• A Manfrotto 190 CXPRO4 carbon tripod is strapped to the back of the ruck using the bungee rigging built into it.  Sometimes I just take along my ancient but sturdy Slik monopod instead.
  • The 7-14mm rides in the left outside slash pocket.
  • Spare batteries, lens cleaning stuff, filters ride in the top flap pocket.

Other Necessary Gear –

  • Two 1 liter alloy water bottles, but the following part is critical -  I bought a pair of insulation sleeves which are made to fit the water bottles exactly – basically cordura shells padded with 8mm closed cell foam insulation.  This means that you can put the bottles however you like with camera gear, and they provide protective padding against abrasion or impact.  Works beautifully.  My usual setup is to put one bottle in the right hand outside slash pocket, and the other across the bottom of the pack along with a medium/small first aid kit that is also in a padded pouch.  Together, they make a great base for the other body and lens.
  • A small hand pumped hightech water purifying filter for the evil lurking in the clearest of waters.  I’ve no great urge to get dysentery, giardiasis, or liver flukes – just to name a few, but a liter of water is a kilogram of weight.  The filtering unit weighs a whole lot less.  In country where water is available to filter, I usually carry only one liter.
  • A 15”x15” folding sitting pad.  I made it out of a chunk of 3/8” closed cell backpacking sleeping pad which I cut into 3” strips and then taped together with indoor-outdoor carpet tape (way better than duct tape) so that it folds up accordion style into a 1 ½’ x 3” x 15” packet.  More padding for stuff in the ruck; you can fold it up or unfold it to suit the load. You may get a chuckle out of the idea of a sitting pad, but try sitting for several hours on 150 degree Centi desert sand or on 8 degree Centi sopping wet Irish bog ground  while wildlife shooting.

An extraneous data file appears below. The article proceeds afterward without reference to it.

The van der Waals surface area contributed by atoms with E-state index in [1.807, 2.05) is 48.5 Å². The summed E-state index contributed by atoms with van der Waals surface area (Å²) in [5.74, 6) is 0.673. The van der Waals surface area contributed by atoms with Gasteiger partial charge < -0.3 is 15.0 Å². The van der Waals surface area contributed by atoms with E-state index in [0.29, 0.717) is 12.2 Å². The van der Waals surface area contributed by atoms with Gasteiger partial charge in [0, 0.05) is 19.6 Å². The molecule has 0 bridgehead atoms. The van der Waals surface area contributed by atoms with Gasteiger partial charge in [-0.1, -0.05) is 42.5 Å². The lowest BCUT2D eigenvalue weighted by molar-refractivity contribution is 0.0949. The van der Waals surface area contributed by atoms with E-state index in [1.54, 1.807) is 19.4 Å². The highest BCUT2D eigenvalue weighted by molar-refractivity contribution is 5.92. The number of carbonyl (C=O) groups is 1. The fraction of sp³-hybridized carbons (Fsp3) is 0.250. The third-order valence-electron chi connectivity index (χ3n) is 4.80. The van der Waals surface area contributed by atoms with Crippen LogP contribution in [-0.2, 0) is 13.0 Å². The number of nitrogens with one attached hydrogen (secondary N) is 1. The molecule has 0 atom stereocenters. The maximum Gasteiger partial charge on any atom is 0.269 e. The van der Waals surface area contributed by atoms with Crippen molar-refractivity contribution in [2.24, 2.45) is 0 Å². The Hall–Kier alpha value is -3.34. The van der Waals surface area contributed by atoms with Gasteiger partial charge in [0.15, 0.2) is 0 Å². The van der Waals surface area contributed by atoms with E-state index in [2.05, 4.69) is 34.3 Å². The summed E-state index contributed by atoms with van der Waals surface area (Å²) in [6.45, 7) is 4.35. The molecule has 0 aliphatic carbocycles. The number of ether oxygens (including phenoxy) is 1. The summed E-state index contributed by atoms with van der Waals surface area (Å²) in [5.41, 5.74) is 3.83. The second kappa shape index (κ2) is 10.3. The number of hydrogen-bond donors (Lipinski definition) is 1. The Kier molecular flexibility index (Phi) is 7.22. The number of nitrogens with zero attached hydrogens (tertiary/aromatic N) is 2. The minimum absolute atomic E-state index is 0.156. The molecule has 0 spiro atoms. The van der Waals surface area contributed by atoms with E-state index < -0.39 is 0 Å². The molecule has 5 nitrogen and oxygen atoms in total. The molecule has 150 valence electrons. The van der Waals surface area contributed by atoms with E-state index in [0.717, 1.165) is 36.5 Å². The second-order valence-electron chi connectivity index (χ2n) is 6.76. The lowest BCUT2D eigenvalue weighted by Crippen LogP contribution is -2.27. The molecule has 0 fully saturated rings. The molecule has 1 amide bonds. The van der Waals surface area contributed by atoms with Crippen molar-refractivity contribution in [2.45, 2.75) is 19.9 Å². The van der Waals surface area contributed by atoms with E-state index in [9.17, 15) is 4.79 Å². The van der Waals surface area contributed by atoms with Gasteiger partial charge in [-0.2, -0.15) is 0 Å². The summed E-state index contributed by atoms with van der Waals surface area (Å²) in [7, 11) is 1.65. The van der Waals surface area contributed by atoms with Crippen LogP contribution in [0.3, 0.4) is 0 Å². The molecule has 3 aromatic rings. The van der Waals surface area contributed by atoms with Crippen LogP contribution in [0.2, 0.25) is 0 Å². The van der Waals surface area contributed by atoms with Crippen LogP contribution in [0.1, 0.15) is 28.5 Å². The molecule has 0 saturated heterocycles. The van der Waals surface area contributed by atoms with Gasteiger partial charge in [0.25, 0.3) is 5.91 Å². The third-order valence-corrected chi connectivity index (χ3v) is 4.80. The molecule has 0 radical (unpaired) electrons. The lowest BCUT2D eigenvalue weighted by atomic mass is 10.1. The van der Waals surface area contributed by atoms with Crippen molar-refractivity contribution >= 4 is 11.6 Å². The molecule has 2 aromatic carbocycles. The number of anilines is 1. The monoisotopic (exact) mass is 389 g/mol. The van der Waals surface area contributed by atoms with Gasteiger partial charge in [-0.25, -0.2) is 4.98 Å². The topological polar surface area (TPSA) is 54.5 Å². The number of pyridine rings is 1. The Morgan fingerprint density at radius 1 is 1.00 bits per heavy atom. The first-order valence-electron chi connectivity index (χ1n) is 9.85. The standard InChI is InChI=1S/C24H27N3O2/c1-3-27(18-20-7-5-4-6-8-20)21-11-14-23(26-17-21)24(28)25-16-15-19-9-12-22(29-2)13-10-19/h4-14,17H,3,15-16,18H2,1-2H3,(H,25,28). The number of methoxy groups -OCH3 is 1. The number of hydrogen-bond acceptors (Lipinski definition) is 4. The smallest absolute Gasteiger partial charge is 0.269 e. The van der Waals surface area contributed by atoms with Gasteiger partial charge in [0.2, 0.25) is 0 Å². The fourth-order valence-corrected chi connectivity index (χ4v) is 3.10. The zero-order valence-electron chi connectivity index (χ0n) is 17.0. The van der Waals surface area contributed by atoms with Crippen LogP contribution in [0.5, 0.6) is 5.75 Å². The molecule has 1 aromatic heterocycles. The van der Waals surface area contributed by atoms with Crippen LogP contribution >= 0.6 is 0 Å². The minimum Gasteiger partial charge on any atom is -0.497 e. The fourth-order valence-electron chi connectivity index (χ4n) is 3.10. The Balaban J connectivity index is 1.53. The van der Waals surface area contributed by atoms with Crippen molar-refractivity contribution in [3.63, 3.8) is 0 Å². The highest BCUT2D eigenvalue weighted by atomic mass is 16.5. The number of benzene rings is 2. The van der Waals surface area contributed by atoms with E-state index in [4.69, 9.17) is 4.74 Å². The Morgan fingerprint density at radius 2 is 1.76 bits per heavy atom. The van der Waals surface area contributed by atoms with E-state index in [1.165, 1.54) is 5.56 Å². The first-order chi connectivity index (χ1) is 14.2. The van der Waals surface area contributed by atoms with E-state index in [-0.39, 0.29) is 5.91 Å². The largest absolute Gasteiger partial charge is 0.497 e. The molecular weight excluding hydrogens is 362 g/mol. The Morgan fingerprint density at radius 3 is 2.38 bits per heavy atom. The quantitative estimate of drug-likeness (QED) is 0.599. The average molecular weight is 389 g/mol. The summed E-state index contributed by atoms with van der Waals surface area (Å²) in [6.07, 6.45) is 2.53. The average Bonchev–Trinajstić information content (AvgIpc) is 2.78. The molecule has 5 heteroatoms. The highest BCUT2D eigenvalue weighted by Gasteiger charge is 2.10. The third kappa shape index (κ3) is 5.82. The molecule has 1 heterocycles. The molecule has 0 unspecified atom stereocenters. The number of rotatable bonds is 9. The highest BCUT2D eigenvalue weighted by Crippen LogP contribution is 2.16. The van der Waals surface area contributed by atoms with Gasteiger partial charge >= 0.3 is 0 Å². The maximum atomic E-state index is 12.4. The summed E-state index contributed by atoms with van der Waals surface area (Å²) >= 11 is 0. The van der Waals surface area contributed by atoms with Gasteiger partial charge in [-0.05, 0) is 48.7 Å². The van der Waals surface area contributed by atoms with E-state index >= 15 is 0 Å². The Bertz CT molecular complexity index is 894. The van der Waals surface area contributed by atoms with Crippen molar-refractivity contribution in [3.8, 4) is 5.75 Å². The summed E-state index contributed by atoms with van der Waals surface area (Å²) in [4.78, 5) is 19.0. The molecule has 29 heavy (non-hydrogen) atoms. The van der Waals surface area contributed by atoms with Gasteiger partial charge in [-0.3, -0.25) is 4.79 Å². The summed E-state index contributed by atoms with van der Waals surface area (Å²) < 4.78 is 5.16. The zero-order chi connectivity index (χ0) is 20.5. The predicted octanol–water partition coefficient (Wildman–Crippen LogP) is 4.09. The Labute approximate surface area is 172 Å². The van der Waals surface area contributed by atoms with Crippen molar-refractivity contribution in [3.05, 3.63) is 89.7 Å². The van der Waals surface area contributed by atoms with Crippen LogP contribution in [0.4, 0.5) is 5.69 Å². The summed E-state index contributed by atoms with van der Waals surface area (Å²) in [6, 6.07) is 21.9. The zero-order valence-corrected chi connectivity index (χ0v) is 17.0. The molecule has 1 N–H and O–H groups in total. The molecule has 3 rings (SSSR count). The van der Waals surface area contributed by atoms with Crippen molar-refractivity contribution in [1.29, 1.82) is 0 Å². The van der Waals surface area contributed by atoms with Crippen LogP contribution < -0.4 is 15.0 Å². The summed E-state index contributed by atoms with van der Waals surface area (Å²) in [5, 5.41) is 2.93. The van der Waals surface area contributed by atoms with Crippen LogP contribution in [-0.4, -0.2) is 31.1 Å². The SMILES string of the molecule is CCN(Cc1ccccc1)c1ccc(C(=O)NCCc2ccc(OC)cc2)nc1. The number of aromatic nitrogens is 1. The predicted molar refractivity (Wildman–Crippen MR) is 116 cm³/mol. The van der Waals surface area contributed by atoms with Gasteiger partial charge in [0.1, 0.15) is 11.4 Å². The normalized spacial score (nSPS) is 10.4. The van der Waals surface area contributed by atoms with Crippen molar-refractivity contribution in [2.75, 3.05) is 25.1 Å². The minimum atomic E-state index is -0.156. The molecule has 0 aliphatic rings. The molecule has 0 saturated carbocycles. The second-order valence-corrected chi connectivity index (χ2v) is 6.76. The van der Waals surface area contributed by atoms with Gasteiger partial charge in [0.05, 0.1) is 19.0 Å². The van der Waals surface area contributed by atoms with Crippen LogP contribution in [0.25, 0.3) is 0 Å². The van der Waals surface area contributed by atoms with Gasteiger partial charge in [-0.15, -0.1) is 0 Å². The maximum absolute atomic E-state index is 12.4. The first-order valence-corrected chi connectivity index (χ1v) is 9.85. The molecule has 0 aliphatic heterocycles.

• Lensatic compass and appropriate maps.  If you think you can rely on a GPS unit or a cellphone to save your lost butt you’ve a good chance of ending up DOA.
  • High protein, high fat food.  Dry salami, cheese, nuts.  And a couple pieces of fruit.  A few energy bars for emergency – if I get caught out overnight.
  • Weather gear, depending on climate and forecast.
  • Spare pair of boot socks . . . more nice padding.
  • If I’m going out into some waaay back country I add a little emergency signaling and shelter kit.

How it all adds up:

  • The full kit of camera gear weighs 12 ½ pounds. If I forego the second body and the 7-14mm, it drops down to 9 ½ pounds. If I also forego the tripod it drops to 5 ½ pounds.
  • Depending on conditions and choices, the rest of the stuff will weigh 6 - 10 1/2 pounds including food and water.
  • So you’re looking at a dead minimum load of 11 ½ pounds, and a max of 23 pounds.  If you really plan ahead, its likely that you will end up using a dozen variations on the theme. 
  • However, all are definitely manageable for day hiking, and manageable also over difficult terrain, though your progress will be slower.

Salskov

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"Shoot with what you got"

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Skeeterbytes
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Re: Gear for the Trail....
In reply to Craig from Nevada, Mar 17, 2013

Craig from Nevada wrote:

There is a fair amount of discussion here about gear--the merits of the 12-60mm versus the 14-54mm or a 11-22mm over just going 12-60mm. These are important discussions to be sure, but the toughest choice I face with gear is how to carry it, particularly if you are a day hiker such as myself.

I am using a lowepro pack--AW400. With this I normally carry a lens or two--a 50-200mm and maybe the 8mm. I also bring along binoculars, some snacks, lunch and water and more water